How “Start With Why” is Failing Entrepreneurs

How start with why is failing entrepreneurs

Written by Linsey Reimer

I'm the owner of Bright Creative, where I help entrepreneurs and small businesses create strategic and scroll-stopping brand identities and websites. I'm also a massive book nerd, cat lover, super slow knitter, and wannabe beekeeper.

January 10, 2018

If you’ve been around the online business world for a hot minute, you’ll see loads of entrepreneurs talking about “their why”. They are looking for it, finding it, posting about it in Facebook groups, and hashtagging it all over Instagram. But unfortunately, the vast majority are setting themselves up to fail.

First, let’s be clear; I’m a fan of Simon Sinek. I frequently recommend his Ted Talk, I’m currently reading his book and I participated in the beta run of his course on finding your why. Knowing “why” is super important in branding a business. Your why is a key piece of setting your business apart, articulating what you stand for, and giving your perfect people a place to connect.

The problem I see is that most entrepreneurs are getting it wrong.

Somewhere along the line, people heard that the “why” has nothing to do with making money (true) and decided it meant “something noble” (not true).

Your why doesn’t tell your people what’s noble about you. It tells them why they should care.

If you’re in the process of determining your why, and you’re not sure if you’ve quite got it right, here are some tests to run.

Is it inclusive of your perfect people?

A why is a rallying cry. It’s a stake in the ground that tells your people that you believe something so strongly, that it will permeate everything you do in your business. It tells them that if they believe this too, this is a place they belong. The why turns vaguely interested people into brand evangelists.

A common mistake I see is, “My children are my why.” No. Your children are your priority. They may be the reason you get up in the morning, the reason you’ve structured your business a certain way. They might be your personal why, but they can’t be your brand’s why.

I have children. I love my children. I think they are some of the most amazing human beings to ever walk the planet. But I also know that my perfect people don’t care about my kids. I can’t use my children as a why because it’s not something we can all get behind.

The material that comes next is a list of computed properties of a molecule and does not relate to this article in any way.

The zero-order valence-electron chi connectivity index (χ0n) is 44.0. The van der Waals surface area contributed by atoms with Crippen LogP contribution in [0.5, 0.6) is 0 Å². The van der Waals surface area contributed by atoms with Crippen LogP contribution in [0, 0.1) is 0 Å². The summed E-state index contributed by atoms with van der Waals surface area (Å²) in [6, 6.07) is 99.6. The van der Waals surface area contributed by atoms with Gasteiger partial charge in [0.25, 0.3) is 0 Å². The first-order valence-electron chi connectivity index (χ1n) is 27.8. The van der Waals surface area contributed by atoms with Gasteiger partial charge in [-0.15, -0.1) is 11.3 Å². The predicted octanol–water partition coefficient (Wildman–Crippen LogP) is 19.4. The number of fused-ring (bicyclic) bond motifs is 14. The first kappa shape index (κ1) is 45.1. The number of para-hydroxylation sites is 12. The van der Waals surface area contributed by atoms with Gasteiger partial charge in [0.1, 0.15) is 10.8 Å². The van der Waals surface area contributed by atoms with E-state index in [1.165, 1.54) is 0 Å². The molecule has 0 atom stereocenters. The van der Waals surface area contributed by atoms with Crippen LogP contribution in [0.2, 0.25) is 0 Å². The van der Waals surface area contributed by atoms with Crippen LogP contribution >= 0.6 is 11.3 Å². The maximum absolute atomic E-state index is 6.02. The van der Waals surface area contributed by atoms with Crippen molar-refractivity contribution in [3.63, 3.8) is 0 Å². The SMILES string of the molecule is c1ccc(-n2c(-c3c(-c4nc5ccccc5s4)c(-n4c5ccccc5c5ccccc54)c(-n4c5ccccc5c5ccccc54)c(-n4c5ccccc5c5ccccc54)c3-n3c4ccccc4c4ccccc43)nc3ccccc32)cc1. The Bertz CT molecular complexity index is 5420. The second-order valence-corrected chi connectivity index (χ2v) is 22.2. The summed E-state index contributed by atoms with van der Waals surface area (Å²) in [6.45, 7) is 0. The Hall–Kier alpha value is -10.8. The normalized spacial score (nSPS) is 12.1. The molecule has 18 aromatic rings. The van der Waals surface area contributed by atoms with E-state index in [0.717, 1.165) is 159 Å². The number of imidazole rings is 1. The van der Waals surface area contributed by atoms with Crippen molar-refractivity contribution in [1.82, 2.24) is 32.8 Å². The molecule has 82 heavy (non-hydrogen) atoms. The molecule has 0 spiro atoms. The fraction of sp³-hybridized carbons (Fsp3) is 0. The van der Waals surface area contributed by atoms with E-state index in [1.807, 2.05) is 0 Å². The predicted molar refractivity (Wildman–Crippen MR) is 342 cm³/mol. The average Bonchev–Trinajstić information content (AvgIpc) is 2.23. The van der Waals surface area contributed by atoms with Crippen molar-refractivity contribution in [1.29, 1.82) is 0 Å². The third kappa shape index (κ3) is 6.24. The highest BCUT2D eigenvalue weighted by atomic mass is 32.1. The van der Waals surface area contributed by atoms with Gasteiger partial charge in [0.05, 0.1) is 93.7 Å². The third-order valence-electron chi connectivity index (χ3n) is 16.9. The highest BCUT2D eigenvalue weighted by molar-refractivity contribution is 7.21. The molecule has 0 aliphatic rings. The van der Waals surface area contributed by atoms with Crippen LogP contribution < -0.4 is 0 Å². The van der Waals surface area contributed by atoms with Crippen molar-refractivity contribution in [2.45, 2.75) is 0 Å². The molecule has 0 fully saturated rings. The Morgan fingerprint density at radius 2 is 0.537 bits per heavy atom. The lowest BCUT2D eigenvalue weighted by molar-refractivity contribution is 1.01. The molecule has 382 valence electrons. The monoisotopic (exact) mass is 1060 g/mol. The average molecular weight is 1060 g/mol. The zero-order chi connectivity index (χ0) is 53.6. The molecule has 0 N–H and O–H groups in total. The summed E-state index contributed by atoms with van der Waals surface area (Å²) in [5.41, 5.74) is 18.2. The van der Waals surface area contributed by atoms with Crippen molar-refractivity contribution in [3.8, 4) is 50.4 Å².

Is it specific?

Often, I see entrepreneurs not going far enough. “My why is to empower women.” Okaaaayyyy. But what does that mean? Are your perfect people women who don’t feel empowered? Do your perfect people also want to empower women? And how are you going about that? Why have you chosen this? What does “empower” mean to you? How are you defining “women” – that’s a big, BIG group.

The goal of creating a why is to get people to care, so you’re going to need to be specific enough to get your perfect people to say, “That’s so me!”

Is it true?

This seems obvious and the immediate reaction is to say of course it’s true! But just double check. Are you returning to your why every time you create a new offering? Are you ensuring your social media posts reflect the character of your why? Does your customer service enforce the statement you’re hanging your brand on? The worst thing a brand can do is break a promise, so it’s crucial to align what you say with what you do. Ask yourself these questions; maybe you’ll find that your why isn’t what you thought it was. That’s okay! Refining is an important part of brand building.

Is it believable?

Sometimes a why is unbelievable. This is usually because it’s too big of an idea. An example is, “Our why is to change the world.” Whoa. This statement is both too general (everyone wants to change the world) and too big to be believable. Everyone wants to have an impact, but they first need to believe it’s possible. If your why is too general and too big, your perfect people will keep scrolling by. If this is you, see if you can break it down to something that reflects the same character but is a little easier for the average person to get their arms around. “We want to change the world” might become “We want to create healthier communities by promoting organic farming.”

What’s your why?

Uncovering your why is an important step in creating a stand alone brand. I truly believe that everyone knows their unique why, they just may not have articulated it properly yet. Run your why through these tests and see if it holds up. You might discover that with a few tweaks, your why can become the star of your brand that it’s meant to be.

What’s your why? Has it worked from the beginning or are you tweaking it based on one of these steps.

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